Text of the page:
Beer to your front door? Alcohol delivery bills advance in Louisiana

Louisiana lawmakers debate allowing alcohol delivery. (Source: Pixabay)

BATON ROUGE, La. (WAFB) - Two bills that would allow retailers to deliver alcohol to doorsteps are now headed to the Louisiana Senate floor after a judiciary committee approved the bill Tuesday, May 14.

Belle Chasse Republican Chris Leopold’s bill would allow grocery and liquor stores to hire their own drivers to deliver alcohol, as long as it comes in a factory-sealed bottle and the recipient does not live on a college campus.

The drivers, who would have to be W-2 employees and not independent contractors, would have to carry a special server’s permit and would check IDs upon delivery. They would be allowed to deny service to clients who are clearly drunk.

“If someone is going to order a bottle of wine, whether they drive to the store and pick it up or it’s delivered, I don’t know that it makes a whole lot of difference,” Drizly alcohol delivery representative, Alton Ashy, said.

Some lawmakers say the concept could cut down on drunk driving, though that did not pacify the entire committee.

“So somebody who is sitting at home who’s had too much to drink, so let’s continue to support their alcoholism?” Sen. Karen Carter Peterson asked. “Yeah, we keep them off the roads so they’re not killing anybody, which is illegal, but it also opens up another issue.”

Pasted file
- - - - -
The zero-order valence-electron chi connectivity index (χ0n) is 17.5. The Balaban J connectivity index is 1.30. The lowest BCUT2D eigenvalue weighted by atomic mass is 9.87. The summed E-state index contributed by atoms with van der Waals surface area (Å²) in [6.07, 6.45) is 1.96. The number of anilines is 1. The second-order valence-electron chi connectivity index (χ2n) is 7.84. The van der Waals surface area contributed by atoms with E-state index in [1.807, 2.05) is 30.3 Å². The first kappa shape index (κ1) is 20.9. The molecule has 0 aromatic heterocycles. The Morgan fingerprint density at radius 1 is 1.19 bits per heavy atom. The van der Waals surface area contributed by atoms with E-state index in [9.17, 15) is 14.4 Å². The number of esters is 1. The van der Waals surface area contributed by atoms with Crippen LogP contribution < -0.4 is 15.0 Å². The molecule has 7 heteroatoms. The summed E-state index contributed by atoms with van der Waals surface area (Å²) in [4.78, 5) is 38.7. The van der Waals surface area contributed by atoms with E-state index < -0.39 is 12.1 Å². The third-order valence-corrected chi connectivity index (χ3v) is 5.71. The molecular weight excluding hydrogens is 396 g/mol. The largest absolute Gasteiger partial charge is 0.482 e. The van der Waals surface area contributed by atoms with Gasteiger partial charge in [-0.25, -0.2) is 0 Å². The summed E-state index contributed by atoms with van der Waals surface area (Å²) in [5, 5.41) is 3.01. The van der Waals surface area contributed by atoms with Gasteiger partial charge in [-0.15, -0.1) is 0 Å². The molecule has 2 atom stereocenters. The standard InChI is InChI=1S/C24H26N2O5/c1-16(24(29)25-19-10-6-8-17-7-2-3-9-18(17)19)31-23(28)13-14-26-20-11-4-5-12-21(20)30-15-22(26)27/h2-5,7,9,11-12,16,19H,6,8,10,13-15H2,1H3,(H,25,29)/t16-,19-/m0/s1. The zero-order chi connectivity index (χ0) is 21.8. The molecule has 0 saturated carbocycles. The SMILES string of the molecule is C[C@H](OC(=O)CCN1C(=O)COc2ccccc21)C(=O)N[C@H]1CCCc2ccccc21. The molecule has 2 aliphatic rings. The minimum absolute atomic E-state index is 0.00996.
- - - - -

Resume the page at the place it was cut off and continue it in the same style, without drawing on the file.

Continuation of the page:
The other bill, by Shreveport Republican Rep. Thomas Carmody, would expand the service to third-party deliverers. It would allow those drivers to deliver beer and wine along with a food order.

But lawmakers limited the bill in prior committee meetings so it only applied to W-2 employees, essentially preventing UberEATS drivers from making alcohol deliveries because most ride-share drivers are independent contractors who sign 1099 tax documents.

Waitr does, however, employ most drivers through a W-2.

Because alcohol is a controlled substance, any accident involving its delivery could open the door for loophole insurance lawsuits that might force accident victims to spend years in court.

“There is a level of comfort in dealing with W-2, actual employees of a company versus independent contractors,” Sen. JP Morrell, D-New Orleans, said. “We did this in a way that it was the most coherent and defensible way to make sure that if something happens, you’re covered.”

A delivery service that maintains W-2 employees could still make those deliveries under Carmody’s bill, although that’s an uncommon practice. A pizza delivery driver, for example, who is employed by the restaurant they work for, could deliver beer or wine, with the proper training.

Lawmakers say the two bills could lay the groundwork for expanded third-party delivery in the future.

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